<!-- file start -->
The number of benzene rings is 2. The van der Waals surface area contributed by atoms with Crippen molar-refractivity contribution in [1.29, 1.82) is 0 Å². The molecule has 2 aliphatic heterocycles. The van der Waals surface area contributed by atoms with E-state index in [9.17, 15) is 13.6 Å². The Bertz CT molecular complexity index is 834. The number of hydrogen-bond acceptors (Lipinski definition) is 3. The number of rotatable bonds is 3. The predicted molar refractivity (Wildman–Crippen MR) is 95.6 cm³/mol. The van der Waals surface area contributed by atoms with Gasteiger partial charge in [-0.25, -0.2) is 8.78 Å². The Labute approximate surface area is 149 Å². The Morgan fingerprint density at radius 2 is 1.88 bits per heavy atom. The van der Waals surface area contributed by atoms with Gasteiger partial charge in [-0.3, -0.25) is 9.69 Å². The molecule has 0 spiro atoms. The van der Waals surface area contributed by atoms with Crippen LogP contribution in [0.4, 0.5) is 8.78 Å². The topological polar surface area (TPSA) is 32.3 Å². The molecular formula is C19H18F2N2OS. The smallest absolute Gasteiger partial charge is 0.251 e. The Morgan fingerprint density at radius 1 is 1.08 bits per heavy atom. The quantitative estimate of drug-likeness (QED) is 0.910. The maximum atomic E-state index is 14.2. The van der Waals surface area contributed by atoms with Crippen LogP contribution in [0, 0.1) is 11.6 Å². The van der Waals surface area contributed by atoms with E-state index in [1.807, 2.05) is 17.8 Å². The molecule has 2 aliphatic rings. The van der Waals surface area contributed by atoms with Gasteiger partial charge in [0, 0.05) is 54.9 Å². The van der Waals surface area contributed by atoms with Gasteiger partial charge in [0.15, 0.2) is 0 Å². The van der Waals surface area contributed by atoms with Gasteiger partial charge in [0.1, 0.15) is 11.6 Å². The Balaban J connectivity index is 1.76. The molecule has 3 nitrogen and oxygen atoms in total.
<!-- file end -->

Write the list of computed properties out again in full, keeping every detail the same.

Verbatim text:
The number of benzene rings is 2. The van der Waals surface area contributed by atoms with Crippen molar-refractivity contribution in [1.29, 1.82) is 0 Å². The molecule has 2 aliphatic heterocycles. The van der Waals surface area contributed by atoms with E-state index in [9.17, 15) is 13.6 Å². The Bertz CT molecular complexity index is 834. The number of hydrogen-bond acceptors (Lipinski definition) is 3. The number of rotatable bonds is 3. The predicted molar refractivity (Wildman–Crippen MR) is 95.6 cm³/mol. The van der Waals surface area contributed by atoms with Gasteiger partial charge in [-0.25, -0.2) is 8.78 Å². The Labute approximate surface area is 149 Å². The Morgan fingerprint density at radius 2 is 1.88 bits per heavy atom. The van der Waals surface area contributed by atoms with Gasteiger partial charge in [-0.3, -0.25) is 9.69 Å². The molecule has 0 spiro atoms. The van der Waals surface area contributed by atoms with Crippen LogP contribution in [0.4, 0.5) is 8.78 Å². The topological polar surface area (TPSA) is 32.3 Å². The molecular formula is C19H18F2N2OS. The smallest absolute Gasteiger partial charge is 0.251 e. The Morgan fingerprint density at radius 1 is 1.08 bits per heavy atom. The quantitative estimate of drug-likeness (QED) is 0.910. The maximum atomic E-state index is 14.2. The van der Waals surface area contributed by atoms with Crippen LogP contribution in [0, 0.1) is 11.6 Å². The van der Waals surface area contributed by atoms with E-state index in [1.807, 2.05) is 17.8 Å². The molecule has 2 aliphatic rings. The van der Waals surface area contributed by atoms with Gasteiger partial charge in [0, 0.05) is 54.9 Å². The van der Waals surface area contributed by atoms with Gasteiger partial charge in [0.15, 0.2) is 0 Å². The van der Waals surface area contributed by atoms with Gasteiger partial charge in [0.1, 0.15) is 11.6 Å². The Balaban J connectivity index is 1.76. The molecule has 3 nitrogen and oxygen atoms in total.